Resolved further,That these resolutions be suitably engrossed and presented to the Public Printer, and copies thereof be transmitted to the Joint Committee on Printing and the press."
Major changes took place in the lives of Government Printing Office employees as a result of the "Great Depression" and the war clouds which loomed in Europe and Asia. To combat the depression, a series of Economic Acts were passed by Congress during 1932 and 1933. "Under the Economy Act of June 30, 1932, the Public Printer exercised the option of adopting a 5-day (40 hours) work week for the Government Printing Office, with a reduction of one-eleventh in the pay of employees which had been at the rate of 48 hours for a 44-hour work week under the Saturday half holiday law … Another fiscal complication has resulted in restoration by the 1933 Economy Act of leave with pay which had been reduced from 30 to 15 days by the Economy Act of 1932 and suspended for the fiscal year 1933." Thus, economic crisis and Congressional legislation brought the Government Printing Office a 5-day week and reduced leave to 15 days. Another 1933 measure impacted on married couples. "As required by law in effecting reductions of personnel, married employees in the class to be reduced were first considered if the husband or wife was also in the service of the United States or the District of Columbia. In such cases, married couples were permitted to decide which one would resign from the Government service. During June, July and August, 111 married employees of the Government Printing Office were thus separated from service, and 122 other married employees were permitted to retain their positions in the Government Printing Office through the separation of the wife or husband from some other branch of the Government Service."
With the economic troubles came another profound political change. During the national elections of 1932, worried and angry Americans elected with 22,809,638 votes a confident sounding New York Governor, Franklin D. Roosevelt, to be President of the United States. When in the White House, he began searching for the best minds of his generation. Eventually, in 1934, he found one to be his new Public Printer and to face with him the "Years of Challenge" which lay ahead.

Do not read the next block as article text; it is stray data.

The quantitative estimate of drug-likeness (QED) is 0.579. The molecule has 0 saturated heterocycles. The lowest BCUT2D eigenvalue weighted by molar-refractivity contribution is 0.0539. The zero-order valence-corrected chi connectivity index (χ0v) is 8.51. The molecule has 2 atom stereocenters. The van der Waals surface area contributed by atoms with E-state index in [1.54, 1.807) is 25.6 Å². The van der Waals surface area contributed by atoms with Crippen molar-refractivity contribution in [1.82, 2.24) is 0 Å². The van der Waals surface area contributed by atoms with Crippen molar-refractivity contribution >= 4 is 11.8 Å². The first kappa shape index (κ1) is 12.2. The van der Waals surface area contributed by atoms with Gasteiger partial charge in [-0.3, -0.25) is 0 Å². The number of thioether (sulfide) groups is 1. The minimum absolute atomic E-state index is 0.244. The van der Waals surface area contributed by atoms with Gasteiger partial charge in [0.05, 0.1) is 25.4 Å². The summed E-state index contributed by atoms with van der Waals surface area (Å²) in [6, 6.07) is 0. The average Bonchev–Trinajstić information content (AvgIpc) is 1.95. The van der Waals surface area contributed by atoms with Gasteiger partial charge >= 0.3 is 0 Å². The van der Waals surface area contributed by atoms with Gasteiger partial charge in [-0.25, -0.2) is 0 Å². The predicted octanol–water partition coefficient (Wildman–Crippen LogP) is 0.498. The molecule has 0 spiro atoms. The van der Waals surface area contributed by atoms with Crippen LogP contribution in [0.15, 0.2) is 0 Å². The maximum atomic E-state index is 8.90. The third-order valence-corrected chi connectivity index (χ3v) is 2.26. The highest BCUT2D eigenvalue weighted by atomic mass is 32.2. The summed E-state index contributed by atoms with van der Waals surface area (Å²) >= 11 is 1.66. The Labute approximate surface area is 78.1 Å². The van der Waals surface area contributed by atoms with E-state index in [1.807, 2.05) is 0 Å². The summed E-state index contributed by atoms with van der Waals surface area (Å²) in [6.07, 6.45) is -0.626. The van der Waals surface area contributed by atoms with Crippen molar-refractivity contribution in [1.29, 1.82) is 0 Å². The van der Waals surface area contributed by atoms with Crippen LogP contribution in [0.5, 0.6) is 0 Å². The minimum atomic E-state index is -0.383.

The Years of Challenge
The eighth in a series of articles commemorating GPO's 125th Anniversary, by Daniel R. MacGilvray
During the First World War, an American soldier stationed in St. Aignan, France, was reading the Stars and Stripes. He noticed a small announcement saying that experienced printers were needed by the weekly newspaper. The 28-year-old sergeant applied for a job; and in April of 1918 he found himself serving in Paris as supervisor of mechanical production for the Stars and Stripes.
At that time, the newspaper had a circulation of 550,000 copies. It was published with the help of 200 soldier-printers at the Paris printing plant of the London Daily Mail. The Sergeant was soon also looking after distribution, mailing, and record keeping. A coworker said of him, "He handled any amount of detail and never got rattled. He can't throw 'em too fast, but he can field 'em all."
On the newspaper's first anniversary, a humorous poem was published mentioning the sergeant by name. One verse ran as follows:
- "Mail, wrapping, typing, couriers-- his duties are a score,
- Whenever we can think of it
- we'll give him twenty more;
- I often wonder how one man
- can handle such a batch--
- When does this great executive
- get time to stop and scratch?
- Nothing neglected, nothing
- In the department
Fifteen years later, during the depths of the "Great Depression," on June 27, 1934, President Franklin D. Roosevelt appointed as Public Printer of the United States the former sergeant who had helped produce the Stars and Stripes, Augustus E. Giegengack.
President Roosevelt's appointee was born in Manhattan on April 19, 1890. His father was a German liquor dealer who owned a small cafe. His mother was Irish and the daughter of a London printer. She had worked for printers before coming to the United States. "Gus," as he liked to be called, was one of nine children. At the age of 15 he was working as a bookkeeper for the American News Company. His mother advised him that a better living was to be made in printing. The very next year he became an apprentice in the composing room of the New York Commercial, a financial daily. By age 18 he was an apprentice linotype operator and joined the International Typographical Union, Local No. 6, then the largest of the printing unions. During his journeyman years, Gus worked for the New York World, the Hudson County Observer, and various other print shops. At age 25 he was serving as foreman for a printing plant in Brooklyn which produced mail-order catalogs. He was making $50 a week and supervising 300 employees.